But whatever Masako feelings might be: in spite of all the preceding difficulties, it now had been decided by the kunaicho that she would be an acceptable candidate or even “the last hope”. (I think it an interesting fact that her mother-in-law Michiko had been called the same. One executive of the kunaicho, Michiharu Tajima, wrote in his diary before Akihito and Michiko were engaged: “The opinion of everybody concerned seems to be that the marriage with Michiko Shoda has to be made possible by whatever means because it is the only hope.”)

And so, the grand chancellor of the kunaicho, Shoichi Fujimori, set to work and found someone who would be able to work as a mediator between the parties and who should inform Masako´s parents of their daughter´s views… He picked Kensuke Yanagiya, the president of the Japanese society for development aid. Fujimori knew him well as they had both been working together for the government. And on the other hand, Yanagiya had once been working with Masako´s father (in a superior position) so that there was a contact already established also to this side.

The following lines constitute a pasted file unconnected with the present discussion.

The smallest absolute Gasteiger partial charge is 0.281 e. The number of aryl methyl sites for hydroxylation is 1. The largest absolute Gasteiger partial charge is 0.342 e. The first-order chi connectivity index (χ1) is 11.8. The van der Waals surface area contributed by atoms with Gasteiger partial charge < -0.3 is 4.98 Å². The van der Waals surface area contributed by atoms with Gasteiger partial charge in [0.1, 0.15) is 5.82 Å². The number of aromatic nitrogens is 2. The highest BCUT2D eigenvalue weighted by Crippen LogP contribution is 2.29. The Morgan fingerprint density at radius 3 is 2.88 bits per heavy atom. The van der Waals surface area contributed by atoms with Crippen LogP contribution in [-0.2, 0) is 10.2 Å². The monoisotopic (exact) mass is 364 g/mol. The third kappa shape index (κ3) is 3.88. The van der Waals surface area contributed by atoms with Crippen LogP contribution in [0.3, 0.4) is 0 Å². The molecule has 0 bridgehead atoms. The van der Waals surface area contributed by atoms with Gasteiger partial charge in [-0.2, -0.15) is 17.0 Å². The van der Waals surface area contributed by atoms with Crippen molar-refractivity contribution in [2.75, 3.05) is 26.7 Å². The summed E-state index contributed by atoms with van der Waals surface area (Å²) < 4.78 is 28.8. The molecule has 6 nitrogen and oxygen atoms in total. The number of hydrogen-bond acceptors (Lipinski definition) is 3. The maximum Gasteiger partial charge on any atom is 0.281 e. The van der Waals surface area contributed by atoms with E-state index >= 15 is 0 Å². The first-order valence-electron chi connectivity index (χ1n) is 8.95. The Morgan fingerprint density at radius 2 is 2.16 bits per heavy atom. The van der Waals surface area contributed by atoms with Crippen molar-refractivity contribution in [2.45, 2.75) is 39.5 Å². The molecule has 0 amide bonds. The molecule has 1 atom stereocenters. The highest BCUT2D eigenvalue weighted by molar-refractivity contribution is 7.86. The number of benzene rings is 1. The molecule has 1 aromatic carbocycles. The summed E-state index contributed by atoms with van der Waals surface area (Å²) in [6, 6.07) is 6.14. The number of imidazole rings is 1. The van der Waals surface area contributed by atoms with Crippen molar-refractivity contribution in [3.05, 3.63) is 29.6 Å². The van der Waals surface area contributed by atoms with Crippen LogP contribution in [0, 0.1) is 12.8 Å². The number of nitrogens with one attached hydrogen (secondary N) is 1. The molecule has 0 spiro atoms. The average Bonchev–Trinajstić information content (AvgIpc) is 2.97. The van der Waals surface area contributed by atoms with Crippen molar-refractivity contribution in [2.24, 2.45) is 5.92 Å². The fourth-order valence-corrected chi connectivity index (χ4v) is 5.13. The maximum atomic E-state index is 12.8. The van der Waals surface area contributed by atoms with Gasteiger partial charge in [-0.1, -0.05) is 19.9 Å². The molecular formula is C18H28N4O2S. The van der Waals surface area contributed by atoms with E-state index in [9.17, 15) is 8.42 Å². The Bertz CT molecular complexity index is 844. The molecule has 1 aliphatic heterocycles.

Masako and her parents were very surprised when they heard that the crown prince was still wanting Masako as his wife. At that time they had heard nothing from him or from the court for nearly five years. They hesitated. But Fujimori knew what he wanted and asked the man who had given Masako´s name to the kunaicho in the first place, Toru Nakagawa, (see: “The crown prince in search for a wife, part I”) to support his endeavours. It is unknown if still anybody else tried to convince the resisting family. Fujimori had already asked the media twice to give him more time to work in silence when Masako´s parents, after four months, finally gave in and gave their consent to a meeting between their daughter and the crown prince. According to Fritz and Kobayashi, it is unknown what finally brought them to change their mind.